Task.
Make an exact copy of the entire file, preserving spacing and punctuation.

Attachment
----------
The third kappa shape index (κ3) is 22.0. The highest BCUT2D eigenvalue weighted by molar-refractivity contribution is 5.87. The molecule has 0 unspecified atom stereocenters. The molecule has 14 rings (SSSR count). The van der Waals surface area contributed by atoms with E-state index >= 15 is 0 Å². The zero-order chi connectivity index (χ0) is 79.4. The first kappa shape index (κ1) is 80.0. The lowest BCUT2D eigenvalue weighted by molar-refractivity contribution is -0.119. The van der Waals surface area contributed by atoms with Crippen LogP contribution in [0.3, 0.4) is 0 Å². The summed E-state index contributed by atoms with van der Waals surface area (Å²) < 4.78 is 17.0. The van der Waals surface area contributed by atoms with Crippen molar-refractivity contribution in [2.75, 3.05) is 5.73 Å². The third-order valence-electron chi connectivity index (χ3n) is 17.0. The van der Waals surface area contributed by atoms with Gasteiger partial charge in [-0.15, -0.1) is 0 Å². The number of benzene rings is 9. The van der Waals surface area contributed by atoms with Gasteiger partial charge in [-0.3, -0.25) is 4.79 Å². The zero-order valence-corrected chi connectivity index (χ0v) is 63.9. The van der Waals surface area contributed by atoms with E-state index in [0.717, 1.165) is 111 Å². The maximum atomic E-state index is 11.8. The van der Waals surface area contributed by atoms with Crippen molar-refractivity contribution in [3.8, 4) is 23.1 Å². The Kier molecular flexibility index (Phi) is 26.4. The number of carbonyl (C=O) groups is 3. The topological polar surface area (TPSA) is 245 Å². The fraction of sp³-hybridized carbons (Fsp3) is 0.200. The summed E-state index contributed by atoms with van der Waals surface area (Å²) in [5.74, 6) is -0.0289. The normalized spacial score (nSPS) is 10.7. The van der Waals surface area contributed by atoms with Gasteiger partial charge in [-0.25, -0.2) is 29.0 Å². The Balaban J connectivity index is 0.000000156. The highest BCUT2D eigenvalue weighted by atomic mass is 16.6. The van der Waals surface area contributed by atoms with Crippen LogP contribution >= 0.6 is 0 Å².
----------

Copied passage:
The third kappa shape index (κ3) is 22.0. The highest BCUT2D eigenvalue weighted by molar-refractivity contribution is 5.87. The molecule has 0 unspecified atom stereocenters. The molecule has 14 rings (SSSR count). The van der Waals surface area contributed by atoms with E-state index >= 15 is 0 Å². The zero-order chi connectivity index (χ0) is 79.4. The first kappa shape index (κ1) is 80.0. The lowest BCUT2D eigenvalue weighted by molar-refractivity contribution is -0.119. The van der Waals surface area contributed by atoms with Crippen LogP contribution in [0.3, 0.4) is 0 Å². The summed E-state index contributed by atoms with van der Waals surface area (Å²) < 4.78 is 17.0. The van der Waals surface area contributed by atoms with Crippen molar-refractivity contribution in [2.75, 3.05) is 5.73 Å². The third-order valence-electron chi connectivity index (χ3n) is 17.0. The van der Waals surface area contributed by atoms with Gasteiger partial charge in [-0.15, -0.1) is 0 Å². The number of benzene rings is 9. The van der Waals surface area contributed by atoms with Gasteiger partial charge in [-0.3, -0.25) is 4.79 Å². The zero-order valence-corrected chi connectivity index (χ0v) is 63.9. The van der Waals surface area contributed by atoms with E-state index in [0.717, 1.165) is 111 Å². The maximum atomic E-state index is 11.8. The van der Waals surface area contributed by atoms with Crippen molar-refractivity contribution in [3.8, 4) is 23.1 Å². The Kier molecular flexibility index (Phi) is 26.4. The number of carbonyl (C=O) groups is 3. The topological polar surface area (TPSA) is 245 Å². The fraction of sp³-hybridized carbons (Fsp3) is 0.200. The summed E-state index contributed by atoms with van der Waals surface area (Å²) in [5.74, 6) is -0.0289. The normalized spacial score (nSPS) is 10.7. The van der Waals surface area contributed by atoms with Gasteiger partial charge in [-0.25, -0.2) is 29.0 Å². The Balaban J connectivity index is 0.000000156. The highest BCUT2D eigenvalue weighted by atomic mass is 16.6. The van der Waals surface area contributed by atoms with Crippen LogP contribution >= 0.6 is 0 Å².